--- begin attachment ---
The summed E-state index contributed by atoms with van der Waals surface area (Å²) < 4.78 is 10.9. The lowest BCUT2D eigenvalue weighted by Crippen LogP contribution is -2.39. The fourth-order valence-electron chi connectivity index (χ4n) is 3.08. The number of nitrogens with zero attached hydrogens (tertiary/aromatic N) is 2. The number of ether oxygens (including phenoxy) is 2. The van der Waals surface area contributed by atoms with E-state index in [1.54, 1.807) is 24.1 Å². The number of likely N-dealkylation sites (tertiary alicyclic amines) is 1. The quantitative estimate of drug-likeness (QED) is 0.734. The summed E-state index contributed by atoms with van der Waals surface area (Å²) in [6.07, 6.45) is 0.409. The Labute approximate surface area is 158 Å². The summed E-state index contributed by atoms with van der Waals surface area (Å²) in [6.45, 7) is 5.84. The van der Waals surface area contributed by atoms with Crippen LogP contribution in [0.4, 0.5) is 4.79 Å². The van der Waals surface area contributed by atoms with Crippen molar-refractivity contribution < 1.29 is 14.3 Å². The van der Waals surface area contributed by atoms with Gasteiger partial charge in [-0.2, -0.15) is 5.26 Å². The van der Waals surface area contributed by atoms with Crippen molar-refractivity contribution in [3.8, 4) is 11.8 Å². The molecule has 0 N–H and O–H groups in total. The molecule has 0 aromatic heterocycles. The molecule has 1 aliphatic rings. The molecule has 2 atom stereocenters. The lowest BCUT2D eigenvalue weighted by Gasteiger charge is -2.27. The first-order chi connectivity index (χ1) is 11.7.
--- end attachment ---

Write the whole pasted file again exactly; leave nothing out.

The summed E-state index contributed by atoms with van der Waals surface area (Å²) < 4.78 is 10.9. The lowest BCUT2D eigenvalue weighted by Crippen LogP contribution is -2.39. The fourth-order valence-electron chi connectivity index (χ4n) is 3.08. The number of nitrogens with zero attached hydrogens (tertiary/aromatic N) is 2. The number of ether oxygens (including phenoxy) is 2. The van der Waals surface area contributed by atoms with E-state index in [1.54, 1.807) is 24.1 Å². The number of likely N-dealkylation sites (tertiary alicyclic amines) is 1. The quantitative estimate of drug-likeness (QED) is 0.734. The summed E-state index contributed by atoms with van der Waals surface area (Å²) in [6.07, 6.45) is 0.409. The Labute approximate surface area is 158 Å². The summed E-state index contributed by atoms with van der Waals surface area (Å²) in [6.45, 7) is 5.84. The van der Waals surface area contributed by atoms with Crippen LogP contribution in [0.4, 0.5) is 4.79 Å². The van der Waals surface area contributed by atoms with Crippen molar-refractivity contribution < 1.29 is 14.3 Å². The van der Waals surface area contributed by atoms with Gasteiger partial charge in [-0.2, -0.15) is 5.26 Å². The van der Waals surface area contributed by atoms with Crippen molar-refractivity contribution in [3.8, 4) is 11.8 Å². The molecule has 0 N–H and O–H groups in total. The molecule has 0 aromatic heterocycles. The molecule has 1 aliphatic rings. The molecule has 2 atom stereocenters. The lowest BCUT2D eigenvalue weighted by Gasteiger charge is -2.27. The first-order chi connectivity index (χ1) is 11.7.